Published on 22 August 2013
About 60 students from Cherbourg State School will visit the University of the Sunshine Coast and Mooloolaba Beach on Friday 23 August as part of an innovative technology-based education project.
Senior Lecturer in Early Childhood Dr Anne Drabble said the visit would be a thrill for the children, many of whom have never been to the Sunshine Coast before, and for six USC Education students who have been regularly visiting Cherbourg this term to support the children’s digital literacy learning.
Dr Drabble said USC’s Digital Literacies project – funded by the Commonwealth Government’s Higher Education Participation and Partnerships Program – was playing an important role in promoting educational attainment, especially literacy development, among the Aboriginal children.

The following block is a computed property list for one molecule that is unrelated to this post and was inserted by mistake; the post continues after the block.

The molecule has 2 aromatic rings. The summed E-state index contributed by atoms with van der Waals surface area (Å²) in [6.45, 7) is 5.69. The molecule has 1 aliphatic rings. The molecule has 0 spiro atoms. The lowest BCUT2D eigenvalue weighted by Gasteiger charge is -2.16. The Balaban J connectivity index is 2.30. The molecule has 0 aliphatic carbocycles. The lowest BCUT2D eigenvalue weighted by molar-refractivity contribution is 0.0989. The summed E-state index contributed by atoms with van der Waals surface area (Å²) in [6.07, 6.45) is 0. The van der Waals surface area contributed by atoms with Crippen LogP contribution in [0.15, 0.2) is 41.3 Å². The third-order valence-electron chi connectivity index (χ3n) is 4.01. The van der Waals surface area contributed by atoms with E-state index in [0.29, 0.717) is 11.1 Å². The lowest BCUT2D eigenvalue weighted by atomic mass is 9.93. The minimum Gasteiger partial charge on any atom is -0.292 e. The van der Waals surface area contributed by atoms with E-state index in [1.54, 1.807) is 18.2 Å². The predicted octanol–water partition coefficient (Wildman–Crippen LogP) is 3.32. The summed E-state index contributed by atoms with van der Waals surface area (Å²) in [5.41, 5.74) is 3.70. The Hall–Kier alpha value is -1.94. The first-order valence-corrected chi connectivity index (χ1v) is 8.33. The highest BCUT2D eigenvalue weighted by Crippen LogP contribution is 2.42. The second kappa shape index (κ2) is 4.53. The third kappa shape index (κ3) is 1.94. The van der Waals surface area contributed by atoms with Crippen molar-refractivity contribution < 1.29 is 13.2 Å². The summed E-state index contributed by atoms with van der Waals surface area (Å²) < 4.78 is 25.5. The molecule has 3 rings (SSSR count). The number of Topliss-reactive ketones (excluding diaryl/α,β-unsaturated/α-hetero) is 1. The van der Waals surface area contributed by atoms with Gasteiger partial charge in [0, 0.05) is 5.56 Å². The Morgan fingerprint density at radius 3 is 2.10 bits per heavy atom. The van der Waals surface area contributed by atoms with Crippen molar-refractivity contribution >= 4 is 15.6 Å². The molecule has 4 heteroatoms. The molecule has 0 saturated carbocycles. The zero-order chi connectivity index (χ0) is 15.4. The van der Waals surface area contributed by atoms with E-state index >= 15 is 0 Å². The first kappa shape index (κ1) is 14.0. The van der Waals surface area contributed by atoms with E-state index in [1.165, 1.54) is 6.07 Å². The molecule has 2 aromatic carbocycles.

“This term we have been focusing on using iPads, for poetry writing using three story books that all relate to the beach, islands and Australia,” she said. “The children have been extremely engaged in taking photos, recording sounds and developing vocabulary on the iPads.
“To add to the Cherbourg students’ learning, they will be visiting USC on Friday for some cultural activities and then go to Mooloolaba Beach for fish and chips and some time playing in the sand and surf.
“The lifeguards on duty are also going to give the students a talk. This will all extend their cultural literacy that will help them with their poetry writing when they return to school.”
Dr Drabble said the USC students involved were developing important skills as educators.
“They are looking at how they can advance their pedagogical skills in terms of accommodating learning for Aboriginal children, particularly how they can use technology to engage students,” she said.
“They have also learned the flexibility that’s required when teaching Aboriginal children, and the respect and the protocols that are important when you come into a community like this.”
— Terry Walsh